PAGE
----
4 National Committee for International Conferences on Hội An Ancient Town. Hội An Ancient Town. Hanoi: Social Science Publishing House, 1991.

5 It was agreed by most scholars that Cham culture exerted its strong influence on the reign of Nguyen Lords. See: Li Tana. Nguyen Cochinchina. Op cit.; Taylor K.W. (1998). Surface Orientations in Vietnam: Beyond Histories of Nation and Region. The Journal of Asian Studies., 57 (4): 960–961; Lieberman V.(2003). Strange Parallels Southeast Asia in Global Context, c. 800–1830. Vol. I. Integration on the Mainland. Cambridge University Press: 413–414.

6 In 1601, Lord Nguyen Hoang decided to build a pagoda. He learnt that the geographical condition of Ha Khe commune (Huong Tra district) would nicely fit his intention thanks to its beautiful landscape and interesting stories related to the bright future of the country [Đại Nam Thực lục 2002: 35].

7 The isolationist foreign policy of the Japanese Tokugawa shogunate lowered the status of Japanese people in Hội An.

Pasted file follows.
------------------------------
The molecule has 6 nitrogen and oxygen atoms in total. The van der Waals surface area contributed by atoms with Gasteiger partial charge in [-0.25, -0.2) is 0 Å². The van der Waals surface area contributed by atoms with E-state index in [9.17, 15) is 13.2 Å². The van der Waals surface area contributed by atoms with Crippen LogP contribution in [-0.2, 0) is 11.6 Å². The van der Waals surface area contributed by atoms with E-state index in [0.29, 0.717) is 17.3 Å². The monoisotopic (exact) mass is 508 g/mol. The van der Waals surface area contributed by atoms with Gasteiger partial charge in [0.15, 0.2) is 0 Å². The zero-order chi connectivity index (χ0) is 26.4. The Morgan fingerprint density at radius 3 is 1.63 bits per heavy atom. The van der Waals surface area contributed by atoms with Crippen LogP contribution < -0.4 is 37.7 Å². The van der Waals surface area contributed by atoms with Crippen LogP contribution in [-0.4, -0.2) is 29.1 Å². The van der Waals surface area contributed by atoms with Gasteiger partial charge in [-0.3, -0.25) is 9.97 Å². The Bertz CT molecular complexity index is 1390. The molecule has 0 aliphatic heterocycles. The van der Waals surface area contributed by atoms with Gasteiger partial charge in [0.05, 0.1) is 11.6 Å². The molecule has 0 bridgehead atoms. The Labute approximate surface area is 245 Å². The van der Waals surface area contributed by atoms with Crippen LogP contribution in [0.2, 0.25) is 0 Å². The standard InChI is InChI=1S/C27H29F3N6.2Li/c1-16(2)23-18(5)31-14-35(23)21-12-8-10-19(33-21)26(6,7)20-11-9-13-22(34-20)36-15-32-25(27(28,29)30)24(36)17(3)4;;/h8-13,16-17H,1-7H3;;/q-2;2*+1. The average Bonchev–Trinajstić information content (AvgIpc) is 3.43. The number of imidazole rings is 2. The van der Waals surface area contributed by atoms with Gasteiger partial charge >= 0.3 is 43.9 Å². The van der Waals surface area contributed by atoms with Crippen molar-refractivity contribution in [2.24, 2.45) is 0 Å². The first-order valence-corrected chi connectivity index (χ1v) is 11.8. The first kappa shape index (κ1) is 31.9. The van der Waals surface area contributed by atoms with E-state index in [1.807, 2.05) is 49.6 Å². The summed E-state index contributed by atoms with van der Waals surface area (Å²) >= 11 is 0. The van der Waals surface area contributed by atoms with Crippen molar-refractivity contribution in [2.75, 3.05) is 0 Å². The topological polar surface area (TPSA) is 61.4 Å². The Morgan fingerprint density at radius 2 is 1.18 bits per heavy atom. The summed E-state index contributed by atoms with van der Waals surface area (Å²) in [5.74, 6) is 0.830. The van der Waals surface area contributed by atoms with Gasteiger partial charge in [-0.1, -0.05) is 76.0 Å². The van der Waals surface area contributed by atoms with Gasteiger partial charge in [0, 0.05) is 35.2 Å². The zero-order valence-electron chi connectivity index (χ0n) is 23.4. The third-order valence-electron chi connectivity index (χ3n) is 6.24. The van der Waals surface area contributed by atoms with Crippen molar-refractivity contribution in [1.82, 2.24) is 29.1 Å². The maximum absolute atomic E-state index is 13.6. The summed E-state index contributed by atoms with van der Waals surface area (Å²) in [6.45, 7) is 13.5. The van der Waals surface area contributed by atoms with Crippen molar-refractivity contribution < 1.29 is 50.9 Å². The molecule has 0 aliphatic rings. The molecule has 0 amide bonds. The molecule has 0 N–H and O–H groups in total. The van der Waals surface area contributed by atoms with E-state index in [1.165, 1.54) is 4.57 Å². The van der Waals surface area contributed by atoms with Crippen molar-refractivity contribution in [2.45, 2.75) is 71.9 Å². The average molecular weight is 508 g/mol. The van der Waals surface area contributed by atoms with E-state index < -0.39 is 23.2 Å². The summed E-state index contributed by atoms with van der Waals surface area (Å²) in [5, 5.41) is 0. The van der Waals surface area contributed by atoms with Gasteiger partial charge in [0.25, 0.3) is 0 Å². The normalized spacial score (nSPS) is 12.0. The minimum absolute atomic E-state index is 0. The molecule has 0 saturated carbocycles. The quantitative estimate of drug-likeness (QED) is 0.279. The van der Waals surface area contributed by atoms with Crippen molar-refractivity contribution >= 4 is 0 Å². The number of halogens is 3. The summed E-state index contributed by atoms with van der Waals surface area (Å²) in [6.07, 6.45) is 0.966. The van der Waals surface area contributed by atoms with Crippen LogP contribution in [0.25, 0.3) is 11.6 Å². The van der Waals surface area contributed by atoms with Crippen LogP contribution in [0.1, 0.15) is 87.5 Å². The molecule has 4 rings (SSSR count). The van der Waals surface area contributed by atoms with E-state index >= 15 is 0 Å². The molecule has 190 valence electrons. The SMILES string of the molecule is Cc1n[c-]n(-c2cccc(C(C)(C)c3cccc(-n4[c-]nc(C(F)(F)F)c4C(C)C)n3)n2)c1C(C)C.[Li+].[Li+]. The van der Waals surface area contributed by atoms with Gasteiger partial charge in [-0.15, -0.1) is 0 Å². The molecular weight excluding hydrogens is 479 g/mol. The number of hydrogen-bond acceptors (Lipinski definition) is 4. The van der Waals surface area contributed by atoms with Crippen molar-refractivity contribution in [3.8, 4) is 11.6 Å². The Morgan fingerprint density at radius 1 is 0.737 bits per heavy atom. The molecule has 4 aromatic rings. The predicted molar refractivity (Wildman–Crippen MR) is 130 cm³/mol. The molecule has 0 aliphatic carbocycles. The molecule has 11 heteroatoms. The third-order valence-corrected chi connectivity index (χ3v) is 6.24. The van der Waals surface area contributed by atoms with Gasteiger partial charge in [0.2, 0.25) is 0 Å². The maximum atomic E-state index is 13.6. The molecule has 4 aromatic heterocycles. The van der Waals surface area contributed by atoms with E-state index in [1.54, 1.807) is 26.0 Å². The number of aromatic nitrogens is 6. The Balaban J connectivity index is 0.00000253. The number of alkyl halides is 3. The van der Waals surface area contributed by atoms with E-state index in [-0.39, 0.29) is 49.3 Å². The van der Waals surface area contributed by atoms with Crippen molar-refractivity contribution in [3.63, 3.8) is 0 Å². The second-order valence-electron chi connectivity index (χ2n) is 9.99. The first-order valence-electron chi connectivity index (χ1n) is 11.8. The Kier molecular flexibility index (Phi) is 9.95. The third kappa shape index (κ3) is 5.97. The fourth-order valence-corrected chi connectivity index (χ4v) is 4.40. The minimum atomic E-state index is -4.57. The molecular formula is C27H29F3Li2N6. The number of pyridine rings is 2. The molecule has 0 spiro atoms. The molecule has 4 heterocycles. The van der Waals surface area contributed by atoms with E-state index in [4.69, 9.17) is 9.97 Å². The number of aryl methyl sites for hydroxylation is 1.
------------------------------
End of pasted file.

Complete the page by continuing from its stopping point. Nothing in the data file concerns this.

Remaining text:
8 According to a Chinese merchant, this commercial port is an ideal place for doing business. All kinds of products can be used for exchange, i.e., cloth of different types, medicine, silver, gold, stationery (paper, pen, ink, decoration…), furniture, fruits (lemon, pear, apple, orange…), food (egg, tofu, cake, mushroom, ginger, flour…). Le Quy Don. Op. cit. P. 295–296.

9 Read more at: Đoàn Văn Quýnh (2002). Các thầy thuốc Tây y dưới thời chúa Nguyen. Tạp chí Nghiên cứu Huế, 3: 83–84.

10 P. Johann Koffler (born in 19 April, 1711 in Prag). In 1739 he went to Goa, then to Macau on 26 July, 1740. After he came to Cochinchina, he became well-known for his medical competency. In 1747, he was assigned as a royal court’s doctor named “Nhiem” (which means “a talented and careful professional”)


About the authors

Thi Xuyen Vu

Vietnam National University

Author for correspondence.

Researcher, University of Social Sciences and Humanities

Viet Nam, Hanoi


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Supplementary files

Supplementary Files
1. Fig. 1. Division of Vietnam into North (Dangngoai) and South (Dangchong), 1757 map.